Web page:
“You’re only as unhappy as your unhappiest child,” my friend who has cancer says.
I believe her. You have to accumulate a lot of stress and heartache to get cancer. It’s easy enough to acquire. A small bad habit, like eating too much sugar, something I’ve done since 5-ever, can morph into a full blown health issue after decades of abuse — despite my overindulgence, so far, I’ve managed to eat enough spinach, broccoli, and cauliflower to counteract all the bad that goes with a daily pocketful of M&M’s and any other chocolate crosses my path — and if you add the passive brain that perseverates over our daily lists of to-do’s and the lack of time to achieve them; the stress of not being able to make your loved ones’ lives the bed of roses that, as parents, we believe we should have planted for them; compounded with a world that has been behaving dizzyingly poorly since we crossed over into the new millennium (as the fever-pitch level of crazy this last year has proven); and faster than quicksilver you’ve fallen into a negative mental groove that could easily manifest into something unwanted without you ever having thought too much about it until one day, pop, the dis-ease has snuck up on you without notice or regard, a fresh daily hell. Dosed up on that kind of grief, anger or worry, you are walking around unhinged like 20 out of 24 hours a day because even your dreams are addled. That’s what a seriously unhappy child can do to you.
All kids are unhappy at one time or other, but it’s the long-standing and life-altering unhappiness that is difficult to navigate, the kind that leaves parents hollowed out from worry and kids frozen by discontent. And whether it’s Covid-related or the stress of modern life or the world inflicting its current manic state upon our offspring, I don’t know, but I currently have several friends who are walking on hell’s coals with, by, or because of one of their children. We humans are fragile bubbles of emotion, and when the life we are owed is upended by a series of accidents or unfortunate incidents masquerading as seemingly impossible barriers to the happiness we believe we deserve we go “tits up” which those of you in the military will recognize as Total Inability To Support Usual Performance — i.e., flat on our backs.
To have children is to commit to a lifetime of suffering. Their aches are your aches. Their losses, your losses. Their victories, only theirs, which somehow doesn’t seem fair but, hey, that’s the way it is. If my parents had a nickel for every night I came home after curfew and promised not to do it again, or said “yes, Mom,” or “yes, Dad,” and did the exact opposite, or lied through my teeth so I wouldn’t miss the bonfire before the big football game or the fill-in-the-blank thingee, they would have been rich, I suppose, but what does the universe care of nickels? The universe deals in Karma, and my own Karma has been to house kids who think nothing of curfews or communication as to the where’s, when’s and how’s, who often saw questions such as “what time will you be home” as an infringement on their personal freedoms. Payback, like Karma, is a big fat bitch.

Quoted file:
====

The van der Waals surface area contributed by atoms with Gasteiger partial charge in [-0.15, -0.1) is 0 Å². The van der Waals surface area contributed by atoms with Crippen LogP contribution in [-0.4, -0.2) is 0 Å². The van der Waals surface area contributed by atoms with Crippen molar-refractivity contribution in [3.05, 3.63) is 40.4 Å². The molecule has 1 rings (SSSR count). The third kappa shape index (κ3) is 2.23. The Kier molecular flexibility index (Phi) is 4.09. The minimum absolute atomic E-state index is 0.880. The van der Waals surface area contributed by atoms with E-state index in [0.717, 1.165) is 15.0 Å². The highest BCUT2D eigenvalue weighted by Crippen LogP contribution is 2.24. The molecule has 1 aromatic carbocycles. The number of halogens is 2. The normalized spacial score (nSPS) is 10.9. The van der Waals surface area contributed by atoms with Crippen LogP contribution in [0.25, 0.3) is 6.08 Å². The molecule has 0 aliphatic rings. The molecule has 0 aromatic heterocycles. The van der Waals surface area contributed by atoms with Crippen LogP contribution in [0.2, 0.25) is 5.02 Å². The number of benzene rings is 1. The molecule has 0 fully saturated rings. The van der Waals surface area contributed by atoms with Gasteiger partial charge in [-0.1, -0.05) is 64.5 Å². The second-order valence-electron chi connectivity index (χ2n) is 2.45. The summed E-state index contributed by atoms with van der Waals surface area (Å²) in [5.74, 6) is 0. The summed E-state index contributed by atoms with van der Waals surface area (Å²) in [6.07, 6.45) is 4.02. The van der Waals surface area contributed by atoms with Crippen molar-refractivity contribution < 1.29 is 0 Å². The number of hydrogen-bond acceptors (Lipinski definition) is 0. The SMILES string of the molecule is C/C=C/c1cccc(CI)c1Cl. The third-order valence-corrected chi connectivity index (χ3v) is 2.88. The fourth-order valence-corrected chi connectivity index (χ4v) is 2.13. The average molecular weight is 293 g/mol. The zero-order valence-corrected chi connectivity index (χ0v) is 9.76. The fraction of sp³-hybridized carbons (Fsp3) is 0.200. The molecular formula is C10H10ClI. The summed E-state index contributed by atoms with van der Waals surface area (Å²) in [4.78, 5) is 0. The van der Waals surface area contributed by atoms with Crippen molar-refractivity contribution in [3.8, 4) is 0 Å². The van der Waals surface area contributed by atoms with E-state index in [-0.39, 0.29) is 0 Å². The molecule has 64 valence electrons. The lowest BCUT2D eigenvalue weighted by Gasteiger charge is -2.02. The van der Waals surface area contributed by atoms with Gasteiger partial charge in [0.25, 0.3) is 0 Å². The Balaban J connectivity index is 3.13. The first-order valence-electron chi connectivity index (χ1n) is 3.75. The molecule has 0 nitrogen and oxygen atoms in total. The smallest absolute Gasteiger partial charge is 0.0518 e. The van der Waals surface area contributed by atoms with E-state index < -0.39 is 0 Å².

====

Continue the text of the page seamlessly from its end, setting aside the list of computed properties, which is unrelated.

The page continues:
I remember the time when, still in high school, I cut the headlights and pulled into my parent’s driveway at 4 a.m. after a night out with friends. The lights in the house were all off and I was home free — woohoo! — or so I thought, until I walked into the living room and saw the red ember of my father’s cigarette glowing in the dark. I was supposed to be home at midnight. There were no cellphones then, but there were pay phones and you could always ask to use the phone of whatever establishment or house you were in. I wonder how many cigarettes my father smoked that night, waiting for me to come home, nervously pacing the floor, smoke, pace, smoke, pace. So yes, for all those times I kept my dad waiting up in the dark with only a lit cigarette for company, I have been paying it back for years now, my only consolation being that my children will understand one day when their own karma kicks in.
Do you have a child that can vacillate between happy and unhappy from day to day, sometimes minute to minute? If you think the latter is some kind of poetic license, you’ve not been in close personal contact with today’s offspring. The behavior of today’s offspring is enough to worry even the most robust of parents. Then again, when I think back to my days at this age, I was probably more mercurial than most. Karma? Genetics? Not enough sleep? Too much stress? It’s not like there’s any of that these days, right? Too much sugar? Is half the minor population ADD or ADHD and on adderall? Is it the food? Have pesticides finally done us in by changing the biology of an entire generation?
The joy and pain of every mother is the labor and the leaving; ten months of having that baby all to yourself and then they pop right out of you and into the world, no longer yours to control. The joy and pain of every parent is watching that child grow to maturity and then walking right out the door where you can no longer hover about, making sure it all goes according to plan. The joy and pain of every parent is watching your child become exactly who they are meant to be and not feeling personally responsible for getting them there and not taking it personally when they don’t achieve every last one of your dreams because — their life, their dreams.
You are only as happy as your unhappiest child. The best we can do as parents then is to raise the happiest children we can. Then maybe we, too, will have a shot at happiness. That means letting them lead when life and opportunities warrant so they can test their own limits and abilities. The trick is not to get hung up on the outcome either way.
Good luck to all of us with that one. I, for one, am going to need it.
It is International Women’s month. Go thank a woman you love — give her a big hug while you’re at it.
pam lazos 3.6.21